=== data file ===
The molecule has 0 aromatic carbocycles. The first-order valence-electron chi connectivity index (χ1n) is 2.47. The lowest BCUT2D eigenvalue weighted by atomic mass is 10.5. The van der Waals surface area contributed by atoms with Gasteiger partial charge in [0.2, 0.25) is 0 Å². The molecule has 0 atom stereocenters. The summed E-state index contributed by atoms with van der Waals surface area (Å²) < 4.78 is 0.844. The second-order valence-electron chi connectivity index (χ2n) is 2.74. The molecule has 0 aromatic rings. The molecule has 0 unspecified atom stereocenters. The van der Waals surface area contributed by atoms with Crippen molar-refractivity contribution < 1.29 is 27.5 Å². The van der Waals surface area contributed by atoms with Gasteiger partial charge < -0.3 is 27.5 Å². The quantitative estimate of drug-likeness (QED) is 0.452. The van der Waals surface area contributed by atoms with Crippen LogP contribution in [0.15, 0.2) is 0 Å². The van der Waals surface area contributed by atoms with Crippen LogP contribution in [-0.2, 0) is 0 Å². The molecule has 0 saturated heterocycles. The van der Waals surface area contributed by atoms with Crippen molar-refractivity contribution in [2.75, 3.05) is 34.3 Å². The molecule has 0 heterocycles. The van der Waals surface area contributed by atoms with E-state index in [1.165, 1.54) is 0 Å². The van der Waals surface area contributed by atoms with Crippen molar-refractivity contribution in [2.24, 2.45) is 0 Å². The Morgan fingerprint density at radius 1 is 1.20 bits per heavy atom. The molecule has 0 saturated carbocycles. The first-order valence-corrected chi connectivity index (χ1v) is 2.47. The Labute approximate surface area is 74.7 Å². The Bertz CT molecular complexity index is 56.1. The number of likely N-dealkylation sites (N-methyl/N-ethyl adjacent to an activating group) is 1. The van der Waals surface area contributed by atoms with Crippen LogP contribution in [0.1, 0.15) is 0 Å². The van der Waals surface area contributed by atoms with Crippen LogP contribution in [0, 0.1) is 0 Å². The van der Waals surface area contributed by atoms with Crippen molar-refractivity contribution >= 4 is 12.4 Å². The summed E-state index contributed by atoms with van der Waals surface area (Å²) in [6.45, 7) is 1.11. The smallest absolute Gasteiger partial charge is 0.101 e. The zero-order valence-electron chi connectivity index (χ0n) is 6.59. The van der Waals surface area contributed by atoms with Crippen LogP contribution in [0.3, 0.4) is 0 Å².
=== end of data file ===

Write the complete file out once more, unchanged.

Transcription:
The molecule has 0 aromatic carbocycles. The first-order valence-electron chi connectivity index (χ1n) is 2.47. The lowest BCUT2D eigenvalue weighted by atomic mass is 10.5. The van der Waals surface area contributed by atoms with Gasteiger partial charge in [0.2, 0.25) is 0 Å². The molecule has 0 atom stereocenters. The summed E-state index contributed by atoms with van der Waals surface area (Å²) < 4.78 is 0.844. The second-order valence-electron chi connectivity index (χ2n) is 2.74. The molecule has 0 aromatic rings. The molecule has 0 unspecified atom stereocenters. The van der Waals surface area contributed by atoms with Crippen molar-refractivity contribution < 1.29 is 27.5 Å². The van der Waals surface area contributed by atoms with Gasteiger partial charge < -0.3 is 27.5 Å². The quantitative estimate of drug-likeness (QED) is 0.452. The van der Waals surface area contributed by atoms with Crippen LogP contribution in [0.15, 0.2) is 0 Å². The van der Waals surface area contributed by atoms with Crippen LogP contribution in [-0.2, 0) is 0 Å². The molecule has 0 saturated heterocycles. The van der Waals surface area contributed by atoms with Crippen molar-refractivity contribution in [2.75, 3.05) is 34.3 Å². The molecule has 0 heterocycles. The van der Waals surface area contributed by atoms with E-state index in [1.165, 1.54) is 0 Å². The van der Waals surface area contributed by atoms with Crippen molar-refractivity contribution in [2.24, 2.45) is 0 Å². The Morgan fingerprint density at radius 1 is 1.20 bits per heavy atom. The molecule has 0 saturated carbocycles. The first-order valence-corrected chi connectivity index (χ1v) is 2.47. The Labute approximate surface area is 74.7 Å². The Bertz CT molecular complexity index is 56.1. The number of likely N-dealkylation sites (N-methyl/N-ethyl adjacent to an activating group) is 1. The van der Waals surface area contributed by atoms with Crippen LogP contribution in [0.1, 0.15) is 0 Å². The van der Waals surface area contributed by atoms with Crippen LogP contribution in [0, 0.1) is 0 Å². The van der Waals surface area contributed by atoms with Crippen molar-refractivity contribution >= 4 is 12.4 Å². The summed E-state index contributed by atoms with van der Waals surface area (Å²) in [6.45, 7) is 1.11. The smallest absolute Gasteiger partial charge is 0.101 e. The zero-order valence-electron chi connectivity index (χ0n) is 6.59. The van der Waals surface area contributed by atoms with Crippen LogP contribution in [0.3, 0.4) is 0 Å².